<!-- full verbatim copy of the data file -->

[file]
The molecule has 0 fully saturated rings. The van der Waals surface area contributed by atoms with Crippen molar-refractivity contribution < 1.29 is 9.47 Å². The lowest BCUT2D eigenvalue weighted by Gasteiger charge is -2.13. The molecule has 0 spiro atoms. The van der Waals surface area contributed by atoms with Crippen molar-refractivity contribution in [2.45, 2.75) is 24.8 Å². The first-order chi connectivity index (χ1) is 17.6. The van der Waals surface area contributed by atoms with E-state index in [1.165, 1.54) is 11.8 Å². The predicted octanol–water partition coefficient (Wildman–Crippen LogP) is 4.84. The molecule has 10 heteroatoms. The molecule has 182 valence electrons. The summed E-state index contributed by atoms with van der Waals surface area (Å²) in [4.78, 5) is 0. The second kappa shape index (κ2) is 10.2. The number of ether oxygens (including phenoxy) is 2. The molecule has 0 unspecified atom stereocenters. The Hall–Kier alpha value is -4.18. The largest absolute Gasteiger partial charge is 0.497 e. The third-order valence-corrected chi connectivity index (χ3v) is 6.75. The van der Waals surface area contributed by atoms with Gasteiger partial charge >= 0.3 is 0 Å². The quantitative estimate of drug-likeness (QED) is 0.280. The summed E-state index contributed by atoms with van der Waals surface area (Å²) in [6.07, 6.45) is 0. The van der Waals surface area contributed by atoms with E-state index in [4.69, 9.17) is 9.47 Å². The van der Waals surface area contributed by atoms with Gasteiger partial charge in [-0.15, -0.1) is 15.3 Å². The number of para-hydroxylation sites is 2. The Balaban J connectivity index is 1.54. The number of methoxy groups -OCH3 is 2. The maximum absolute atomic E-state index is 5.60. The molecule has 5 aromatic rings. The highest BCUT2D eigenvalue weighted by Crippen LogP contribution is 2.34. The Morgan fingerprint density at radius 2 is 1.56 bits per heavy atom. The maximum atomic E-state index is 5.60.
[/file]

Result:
The molecule has 0 fully saturated rings. The van der Waals surface area contributed by atoms with Crippen molar-refractivity contribution < 1.29 is 9.47 Å². The lowest BCUT2D eigenvalue weighted by Gasteiger charge is -2.13. The molecule has 0 spiro atoms. The van der Waals surface area contributed by atoms with Crippen molar-refractivity contribution in [2.45, 2.75) is 24.8 Å². The first-order chi connectivity index (χ1) is 17.6. The van der Waals surface area contributed by atoms with E-state index in [1.165, 1.54) is 11.8 Å². The predicted octanol–water partition coefficient (Wildman–Crippen LogP) is 4.84. The molecule has 10 heteroatoms. The molecule has 182 valence electrons. The summed E-state index contributed by atoms with van der Waals surface area (Å²) in [4.78, 5) is 0. The second kappa shape index (κ2) is 10.2. The number of ether oxygens (including phenoxy) is 2. The molecule has 0 unspecified atom stereocenters. The Hall–Kier alpha value is -4.18. The largest absolute Gasteiger partial charge is 0.497 e. The third-order valence-corrected chi connectivity index (χ3v) is 6.75. The van der Waals surface area contributed by atoms with Gasteiger partial charge >= 0.3 is 0 Å². The quantitative estimate of drug-likeness (QED) is 0.280. The summed E-state index contributed by atoms with van der Waals surface area (Å²) in [6.07, 6.45) is 0. The van der Waals surface area contributed by atoms with E-state index in [4.69, 9.17) is 9.47 Å². The van der Waals surface area contributed by atoms with Gasteiger partial charge in [-0.15, -0.1) is 15.3 Å². The number of para-hydroxylation sites is 2. The Balaban J connectivity index is 1.54. The number of methoxy groups -OCH3 is 2. The maximum absolute atomic E-state index is 5.60. The molecule has 5 aromatic rings. The highest BCUT2D eigenvalue weighted by Crippen LogP contribution is 2.34. The Morgan fingerprint density at radius 2 is 1.56 bits per heavy atom. The maximum atomic E-state index is 5.60.